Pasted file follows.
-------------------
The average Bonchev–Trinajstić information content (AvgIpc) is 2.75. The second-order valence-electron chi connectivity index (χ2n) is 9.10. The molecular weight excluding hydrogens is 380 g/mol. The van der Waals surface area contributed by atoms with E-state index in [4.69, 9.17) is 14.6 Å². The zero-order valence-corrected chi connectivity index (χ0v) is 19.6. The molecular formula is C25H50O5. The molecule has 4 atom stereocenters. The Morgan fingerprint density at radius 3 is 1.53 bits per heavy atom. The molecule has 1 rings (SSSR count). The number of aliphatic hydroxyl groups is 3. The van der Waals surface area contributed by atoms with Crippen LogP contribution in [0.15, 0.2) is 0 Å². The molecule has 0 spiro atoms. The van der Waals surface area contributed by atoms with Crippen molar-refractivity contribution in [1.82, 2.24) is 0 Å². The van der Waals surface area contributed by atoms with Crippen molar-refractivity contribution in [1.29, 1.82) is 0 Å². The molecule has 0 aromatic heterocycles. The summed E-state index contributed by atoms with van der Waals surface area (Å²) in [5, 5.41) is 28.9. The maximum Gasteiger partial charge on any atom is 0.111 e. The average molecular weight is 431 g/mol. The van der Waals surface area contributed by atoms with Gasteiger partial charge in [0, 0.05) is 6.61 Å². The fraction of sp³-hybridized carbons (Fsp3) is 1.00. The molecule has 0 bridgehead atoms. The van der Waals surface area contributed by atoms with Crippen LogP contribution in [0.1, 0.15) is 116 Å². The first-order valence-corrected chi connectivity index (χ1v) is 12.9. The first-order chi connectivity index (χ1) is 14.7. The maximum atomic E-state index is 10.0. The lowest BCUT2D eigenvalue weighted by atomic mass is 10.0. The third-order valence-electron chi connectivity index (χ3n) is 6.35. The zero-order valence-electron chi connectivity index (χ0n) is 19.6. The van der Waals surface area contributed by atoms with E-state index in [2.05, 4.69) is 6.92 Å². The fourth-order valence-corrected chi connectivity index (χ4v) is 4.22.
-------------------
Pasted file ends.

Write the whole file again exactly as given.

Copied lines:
The average Bonchev–Trinajstić information content (AvgIpc) is 2.75. The second-order valence-electron chi connectivity index (χ2n) is 9.10. The molecular weight excluding hydrogens is 380 g/mol. The van der Waals surface area contributed by atoms with E-state index in [4.69, 9.17) is 14.6 Å². The zero-order valence-corrected chi connectivity index (χ0v) is 19.6. The molecular formula is C25H50O5. The molecule has 4 atom stereocenters. The Morgan fingerprint density at radius 3 is 1.53 bits per heavy atom. The molecule has 1 rings (SSSR count). The number of aliphatic hydroxyl groups is 3. The van der Waals surface area contributed by atoms with Crippen LogP contribution in [0.15, 0.2) is 0 Å². The molecule has 0 spiro atoms. The van der Waals surface area contributed by atoms with Crippen molar-refractivity contribution in [1.82, 2.24) is 0 Å². The van der Waals surface area contributed by atoms with Crippen molar-refractivity contribution in [1.29, 1.82) is 0 Å². The molecule has 0 aromatic heterocycles. The summed E-state index contributed by atoms with van der Waals surface area (Å²) in [5, 5.41) is 28.9. The maximum Gasteiger partial charge on any atom is 0.111 e. The average molecular weight is 431 g/mol. The van der Waals surface area contributed by atoms with Gasteiger partial charge in [0, 0.05) is 6.61 Å². The fraction of sp³-hybridized carbons (Fsp3) is 1.00. The molecule has 0 bridgehead atoms. The van der Waals surface area contributed by atoms with Crippen LogP contribution in [0.1, 0.15) is 116 Å². The first-order valence-corrected chi connectivity index (χ1v) is 12.9. The first-order chi connectivity index (χ1) is 14.7. The maximum atomic E-state index is 10.0. The lowest BCUT2D eigenvalue weighted by atomic mass is 10.0. The third-order valence-electron chi connectivity index (χ3n) is 6.35. The zero-order valence-electron chi connectivity index (χ0n) is 19.6. The van der Waals surface area contributed by atoms with E-state index in [2.05, 4.69) is 6.92 Å². The fourth-order valence-corrected chi connectivity index (χ4v) is 4.22.